Lying about half-way between the centre of Newcastle and the mouth of the River Tyne, Wallsend is an easy and worthwhile metro ride out of the city.
As soon as you get off the train you know that you’re somewhere a bit different because the station goes by its Roman name of Segedunum, but the English name of Wallsend is perhaps just as appropriate because Segedunum was the fort at the eastern end of Hadrian’s Wall.
The wall was built during the 120s AD and was originally planned to end at Pons Aelius (Newcastle), the lowest bridging point of the River Tyne. It was then decided to extend it out here, where the river then became the natural frontier between the Roman world and the Barbarians to the north. The fort was probably built around 127 AD.
It’s only a short walk from the station to ‘Segedunum Roman Fort, Baths & Museum’, but don’t expect to see any substantial remains of the original fort, as most of what can be seen today has been excavated by archaeologists. Having said that the museum is definitely worth a visit.
The three storey museum includes exhibits and a history of the fort plus a 34 metre high Viewing Tower that overlooks the excavated site, the river and beyond.
It’s probably best to visit the museum first so that a walk around the site makes some sort of sense.
When the Roman Emperor Honorius effectively abandoned Britannia to its fate in 409 AD the fort went into a gradual decline, and it would appear that by the time of the Norman Conquest the settlement had moved about half a mile inland, probably because of fear of raiders sailing up the Tyne.
Nothing much happened to the old Roman fort until the mid-eighteenth century when coal was first mined in the area, and this is another reason why it’s worth visiting the museum first because it also provides information about how Wallsend developed after the days of Segedunum and why there’s not a lot left to see of the original fort.
From the Viewing Tower you can see that the original site is cut through by the modern A187 road which you will need to cross to take in everything there is to see.
Down at ground level you’re free to wander around the site as you please, but it makes sense to have an idea of what’s what.
The excavated site takes up most of the area and information boards will tell you what you’re looking at, but I’d be the first to admit that you would need to be passionate about the Romans and their way of life to get excited about what there is to see here. Fortunately, there are other points of interest to check out as well.
This includes the (rebuilt) end of the wall and a reconstructed Roman bath house, and on the other side of the A187 the remains of part of Hadrian’s original wall with another reconstruction showing how it would have probably looked originally.
Nearby are remains of what’s left of the old Wallsend Colliery, which although it doesn’t reveal much is still an important part of the area’s history.
From the end of the 18th century until 1969, coal from Wallsend was mined, loaded unto wagons and carried by rail tracks (at first by horses and then by steam) down to the river where it was transferred onto ships and transported down to London (and beyond).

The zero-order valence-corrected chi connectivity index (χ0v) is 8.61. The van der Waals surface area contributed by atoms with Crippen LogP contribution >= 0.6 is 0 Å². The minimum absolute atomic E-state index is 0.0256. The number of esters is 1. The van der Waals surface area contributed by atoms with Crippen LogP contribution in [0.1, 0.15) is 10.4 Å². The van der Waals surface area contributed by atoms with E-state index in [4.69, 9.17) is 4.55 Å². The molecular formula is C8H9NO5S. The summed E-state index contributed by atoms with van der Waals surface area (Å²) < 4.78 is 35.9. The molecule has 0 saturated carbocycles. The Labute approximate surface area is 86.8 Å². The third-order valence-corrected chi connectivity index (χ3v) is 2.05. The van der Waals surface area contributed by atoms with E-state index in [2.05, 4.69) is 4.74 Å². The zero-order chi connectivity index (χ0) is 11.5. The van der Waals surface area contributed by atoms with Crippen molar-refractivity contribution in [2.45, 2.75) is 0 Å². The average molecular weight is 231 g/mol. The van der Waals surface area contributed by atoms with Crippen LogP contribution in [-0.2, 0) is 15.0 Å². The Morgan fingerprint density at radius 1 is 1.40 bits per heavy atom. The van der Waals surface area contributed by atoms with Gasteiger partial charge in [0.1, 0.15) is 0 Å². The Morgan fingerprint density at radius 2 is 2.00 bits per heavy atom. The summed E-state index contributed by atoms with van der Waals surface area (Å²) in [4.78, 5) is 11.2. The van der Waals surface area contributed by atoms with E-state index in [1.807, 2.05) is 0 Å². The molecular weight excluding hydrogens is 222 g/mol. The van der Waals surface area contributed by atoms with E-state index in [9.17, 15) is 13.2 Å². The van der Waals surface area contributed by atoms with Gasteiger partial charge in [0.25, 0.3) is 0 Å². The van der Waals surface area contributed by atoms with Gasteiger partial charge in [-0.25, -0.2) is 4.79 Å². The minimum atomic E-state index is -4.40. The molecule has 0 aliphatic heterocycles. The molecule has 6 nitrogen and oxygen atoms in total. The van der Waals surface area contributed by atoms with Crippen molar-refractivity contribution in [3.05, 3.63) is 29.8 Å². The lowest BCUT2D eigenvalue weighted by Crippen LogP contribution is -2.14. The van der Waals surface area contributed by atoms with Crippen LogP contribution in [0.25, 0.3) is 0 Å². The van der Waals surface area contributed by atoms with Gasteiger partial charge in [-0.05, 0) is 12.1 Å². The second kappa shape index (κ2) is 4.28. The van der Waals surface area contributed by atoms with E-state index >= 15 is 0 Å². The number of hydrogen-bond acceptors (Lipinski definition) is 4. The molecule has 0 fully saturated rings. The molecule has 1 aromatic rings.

The coal from Wallsend was of excellent quality, but it came at a cost. On 18th June 1835 an underground explosion claimed 122 lives – 71 men, 31 boys between the ages of 8 and 14, and 10 horses.
Although much of this coal was exported, it also helped catapult the area into the industrial age, and there was no better example of this than the Wallsend shipyards.
In the second half of the 19th century the Swan Hunter shipyard was formed and much of the land that was once the Roman fort came under the ownership of a building company who turned the site into housing for shipyard workers.
For the next hundred years or so Swan Hunter became one of the world’s great shipyards building over 1,600 vessels including oil tankers, destroyers, submarines, and its most famous ship of all – the Mauretania.
The shipyard has now gone the same way as the colliery, and the terraced streets that the huge ships once towered over have also gone with it.
It’s not just the jobs that disappear in these situations, but also the communities. For example, if it wasn’t for Swan Hunter there would have been no Wallsend Boys Club who produced more than 60 professional footballers such as Steve Bruce, Peter Beardsley, Michael Carrick and Alan Shearer.
Shipbuilding ceased in 2006, although Swan Hunter was relaunched in 2016 as a company providing specialist equipment for the oil and gas industries.
One positive thing to come out of this reversal in Wallsend’s fortunes is that the whole of the fort area has now been opened up to the general public (even the museum used to be the Swan Hunter canteen), and the River Tyne is now cleaner now than it has been for many years.
Although the collieries, the ships and the industrial landscape have all but gone, I still don’t think that Hadrian and his men would recognize Segedunum today – with, or without the fort.